Katie Marina, Victor Reclatis
Democratic candidates mostly outnumber Republican opponents in key Senate race, but the opposite is true for key National Party committees
If Democrats manage to maintain control of the U.S. Senate in November’s midterm elections, it won’t be just about money — but their fundraising success will help.
The nonpartisan Cook Political Report believes that in nine of 10 Senate races, Democratic candidates have the advantage in total fundraising.
As shown in the chart below, which relies on filings with the Federal Election Commission by the candidates’ primary campaign committees and their joint fundraising committees with political parties.
Some Democratic candidates in battleground states may have a fundraising advantage because they’re “incumbents who don’t need to jump through all the hurdles of running for office,” said Michael Beckel, director of research at Issue One, a campaign aimed at reducing large A nonpartisan watchdog group on the impact of money on politics.
Those Democrats may have an edge over their Republican opponents in terms of the fundraising machinery and visibility they’ve built, Becker said. In some other highly contested races, Republican incumbents are retiring — which could also incentivize Democratic donors, since winning vacant seats is often easier than knocking out incumbents, he said.
Of the 10 contested contests, 5 were Democratic incumbents (Georgia, Arizona, Nevada, New Hampshire and Colorado), while only two involved Republican incumbents (Florida and Wisconsin), There are also 3 games without incumbent Republican senators (Pennsylvania, Ohio and North Carolina).
The Supreme Court’s June Dobbs ruling overturned Roe v. Wade, the landmark 1973 case that established the constitutional right to abortion, a factor in this year’s fundraising.
A recent NPR/PBS NewsHour/Marist poll found that 22% of Americans named abortion their top voting issue, up from 18% in July. Inflation was the number one concern, with 30% of respondents saying prices were high, but this was down from 37% in July.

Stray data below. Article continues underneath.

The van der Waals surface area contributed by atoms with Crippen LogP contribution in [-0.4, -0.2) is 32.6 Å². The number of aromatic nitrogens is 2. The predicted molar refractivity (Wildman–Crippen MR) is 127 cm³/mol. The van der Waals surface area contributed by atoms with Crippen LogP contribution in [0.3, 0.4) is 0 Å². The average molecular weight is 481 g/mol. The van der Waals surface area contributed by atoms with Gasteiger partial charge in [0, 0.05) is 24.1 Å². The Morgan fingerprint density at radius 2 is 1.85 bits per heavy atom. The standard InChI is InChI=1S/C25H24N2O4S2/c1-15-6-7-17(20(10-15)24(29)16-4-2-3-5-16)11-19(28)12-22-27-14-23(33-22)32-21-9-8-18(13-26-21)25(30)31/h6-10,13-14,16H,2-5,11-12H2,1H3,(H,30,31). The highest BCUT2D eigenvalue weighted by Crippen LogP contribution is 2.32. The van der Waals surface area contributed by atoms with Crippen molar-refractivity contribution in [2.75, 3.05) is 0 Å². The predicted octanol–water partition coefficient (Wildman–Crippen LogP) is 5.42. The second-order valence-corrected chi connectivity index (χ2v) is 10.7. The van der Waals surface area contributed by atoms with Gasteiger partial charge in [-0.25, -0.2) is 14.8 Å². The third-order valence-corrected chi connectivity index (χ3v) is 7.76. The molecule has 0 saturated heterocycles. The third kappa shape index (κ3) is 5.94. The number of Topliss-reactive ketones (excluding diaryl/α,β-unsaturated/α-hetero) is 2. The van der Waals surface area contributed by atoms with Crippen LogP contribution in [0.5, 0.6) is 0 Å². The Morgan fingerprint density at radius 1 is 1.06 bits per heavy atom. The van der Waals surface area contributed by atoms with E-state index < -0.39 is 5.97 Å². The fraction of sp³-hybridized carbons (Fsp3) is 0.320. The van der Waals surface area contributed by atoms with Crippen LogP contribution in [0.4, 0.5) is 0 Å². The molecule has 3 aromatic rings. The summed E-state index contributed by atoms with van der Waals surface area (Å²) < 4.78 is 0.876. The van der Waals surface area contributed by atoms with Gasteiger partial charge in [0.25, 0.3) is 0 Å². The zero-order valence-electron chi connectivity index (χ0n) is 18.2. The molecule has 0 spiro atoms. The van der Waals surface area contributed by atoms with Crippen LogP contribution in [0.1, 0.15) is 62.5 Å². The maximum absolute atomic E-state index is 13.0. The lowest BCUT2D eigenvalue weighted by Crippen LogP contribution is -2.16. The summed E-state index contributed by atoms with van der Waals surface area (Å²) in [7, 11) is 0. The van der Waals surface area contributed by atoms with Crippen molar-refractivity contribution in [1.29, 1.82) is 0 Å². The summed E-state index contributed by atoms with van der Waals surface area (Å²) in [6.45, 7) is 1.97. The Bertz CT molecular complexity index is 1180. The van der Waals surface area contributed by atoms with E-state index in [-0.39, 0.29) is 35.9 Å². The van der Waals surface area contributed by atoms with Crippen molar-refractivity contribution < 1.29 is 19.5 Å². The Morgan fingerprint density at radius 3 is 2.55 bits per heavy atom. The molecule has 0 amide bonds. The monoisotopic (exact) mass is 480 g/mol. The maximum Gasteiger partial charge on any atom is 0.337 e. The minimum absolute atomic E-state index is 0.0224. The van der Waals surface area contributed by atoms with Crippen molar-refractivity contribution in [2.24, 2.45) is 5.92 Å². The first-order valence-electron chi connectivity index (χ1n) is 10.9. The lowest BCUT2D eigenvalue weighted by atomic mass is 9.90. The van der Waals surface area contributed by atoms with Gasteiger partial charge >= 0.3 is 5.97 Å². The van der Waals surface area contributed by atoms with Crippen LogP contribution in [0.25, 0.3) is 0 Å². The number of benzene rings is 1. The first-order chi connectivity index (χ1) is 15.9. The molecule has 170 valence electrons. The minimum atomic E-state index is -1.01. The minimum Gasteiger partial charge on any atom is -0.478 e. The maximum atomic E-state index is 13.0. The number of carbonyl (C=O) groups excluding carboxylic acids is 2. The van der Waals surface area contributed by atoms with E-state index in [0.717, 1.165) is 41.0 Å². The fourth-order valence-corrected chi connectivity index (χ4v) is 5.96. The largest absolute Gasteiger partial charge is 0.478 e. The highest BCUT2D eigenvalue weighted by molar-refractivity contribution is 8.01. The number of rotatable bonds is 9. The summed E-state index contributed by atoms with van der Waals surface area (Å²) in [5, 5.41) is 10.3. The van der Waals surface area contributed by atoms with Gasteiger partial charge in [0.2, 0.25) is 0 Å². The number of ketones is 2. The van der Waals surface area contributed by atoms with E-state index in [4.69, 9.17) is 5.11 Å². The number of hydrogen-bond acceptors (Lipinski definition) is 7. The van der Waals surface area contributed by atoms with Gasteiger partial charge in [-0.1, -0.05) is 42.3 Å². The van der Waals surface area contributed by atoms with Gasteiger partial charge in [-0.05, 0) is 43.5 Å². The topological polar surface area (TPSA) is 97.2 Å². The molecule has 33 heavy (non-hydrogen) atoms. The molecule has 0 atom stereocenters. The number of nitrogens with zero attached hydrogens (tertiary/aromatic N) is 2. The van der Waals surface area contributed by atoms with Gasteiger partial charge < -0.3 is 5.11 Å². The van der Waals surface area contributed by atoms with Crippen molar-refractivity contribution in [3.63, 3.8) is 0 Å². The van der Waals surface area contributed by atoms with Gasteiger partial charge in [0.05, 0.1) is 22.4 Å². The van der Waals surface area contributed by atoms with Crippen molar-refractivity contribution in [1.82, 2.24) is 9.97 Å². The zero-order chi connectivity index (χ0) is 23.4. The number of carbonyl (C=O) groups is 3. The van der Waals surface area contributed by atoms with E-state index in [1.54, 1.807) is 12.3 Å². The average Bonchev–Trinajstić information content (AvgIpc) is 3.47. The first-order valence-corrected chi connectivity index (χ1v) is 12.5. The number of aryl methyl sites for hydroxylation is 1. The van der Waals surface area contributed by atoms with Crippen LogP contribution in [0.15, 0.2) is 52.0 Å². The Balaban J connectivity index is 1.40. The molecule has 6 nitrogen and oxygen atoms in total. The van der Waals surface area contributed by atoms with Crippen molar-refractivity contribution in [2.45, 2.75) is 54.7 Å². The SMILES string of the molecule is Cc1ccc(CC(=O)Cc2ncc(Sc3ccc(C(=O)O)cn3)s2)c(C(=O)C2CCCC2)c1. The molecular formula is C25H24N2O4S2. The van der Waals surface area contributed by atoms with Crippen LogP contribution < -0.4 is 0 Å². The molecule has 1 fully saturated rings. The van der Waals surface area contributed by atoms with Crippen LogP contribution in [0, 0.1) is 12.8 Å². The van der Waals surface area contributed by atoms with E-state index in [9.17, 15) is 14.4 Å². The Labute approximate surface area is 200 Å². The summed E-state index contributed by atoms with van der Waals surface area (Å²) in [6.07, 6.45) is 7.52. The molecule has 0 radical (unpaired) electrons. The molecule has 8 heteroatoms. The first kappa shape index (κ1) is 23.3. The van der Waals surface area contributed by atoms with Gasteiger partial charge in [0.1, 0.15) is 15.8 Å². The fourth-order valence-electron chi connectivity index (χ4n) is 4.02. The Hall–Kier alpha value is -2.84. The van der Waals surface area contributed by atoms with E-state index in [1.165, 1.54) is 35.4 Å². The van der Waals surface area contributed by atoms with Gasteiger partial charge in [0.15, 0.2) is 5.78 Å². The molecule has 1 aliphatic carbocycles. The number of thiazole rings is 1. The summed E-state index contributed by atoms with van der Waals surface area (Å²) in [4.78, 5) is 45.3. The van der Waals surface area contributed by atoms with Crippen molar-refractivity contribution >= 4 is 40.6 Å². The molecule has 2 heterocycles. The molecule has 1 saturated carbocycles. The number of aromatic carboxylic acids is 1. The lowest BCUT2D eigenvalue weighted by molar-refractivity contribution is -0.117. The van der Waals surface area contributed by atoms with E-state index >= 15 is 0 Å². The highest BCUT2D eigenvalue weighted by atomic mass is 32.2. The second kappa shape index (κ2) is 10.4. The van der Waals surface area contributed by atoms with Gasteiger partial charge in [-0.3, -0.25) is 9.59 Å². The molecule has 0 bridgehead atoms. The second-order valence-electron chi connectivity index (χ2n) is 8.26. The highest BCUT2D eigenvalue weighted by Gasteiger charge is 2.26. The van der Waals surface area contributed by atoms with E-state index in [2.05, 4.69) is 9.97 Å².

Related: U.S. inflation picks up in August, CPI shows despite lower gasoline prices
“The issue of reproductive rights has inspired many Democratic voters and many Democratic donors,” Becker told MarketWatch. “Following this Supreme Court decision, there has been a very strong appeal for fundraising.”
Democratic campaigns “are trying to harness that energy and incentivize people to vote and open their wallets to give them more campaign money,” the issue one expert said.
To codify Roe into law, Democrats need 60 votes due to Senate rules, some of which could come from Republican senators who sometimes oppose their party. But Becker said that no matter how many seats Senate Democrats control, if they have a majority, they will be able to do more on abortion than if they have a minority.
Democrats currently run the Senate on a 50-50 vote, only because Vice President Kamala Harris has a run-off vote.
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While individual Democrats have significantly outpaced Republicans in the competitive Senate race, some key national Republican committees have fared better than their Democratic counterparts in attracting donations, as shown in the chart above.
Other GOP-linked players are stepping in to help Republican candidates, whether it’s billionaire Peter Thiel or One Nation, a so-called dark-money syndicate that doesn’t disclose its donors. That helps get funding from the main campaign committees and joint committees only part of the puzzle.
“One reality of the post-Citizens United world is that it’s getting harder and harder to track total spending because there are so many different vehicles with so many different reporting requirements,” Becker said, referring to a 2010 Supreme Court ruling on Citizens United v. Federal Election Commission lifts ban on corporate political spending.
He pointed to a recent Wesleyan Media Project report relying on ad spending data to shed light on the battle for Senate control.
That Sept. 8 report said the top five advertisers on broadcast television over the past month were all Democratic Senate candidates, suggesting that these politicians have a lot of cash and that Republican Senate candidates “have been reliant on a national Republican Senate committee and a The state – a group organized as 501c – to support their broadcasting activities.”
Nominees for 10 closely contested Senate races have now been identified, as the New Hampshire Republican Senate primary was held on Tuesday with a retired Army brigadier general. General Don Borduc won. His top opponent, state Senate President Chuck Morse, tweeted earlier Wednesday that he had conceded to Borduk.
This is an updated version of the report first published on September 14, 2022.
– Katie Marina
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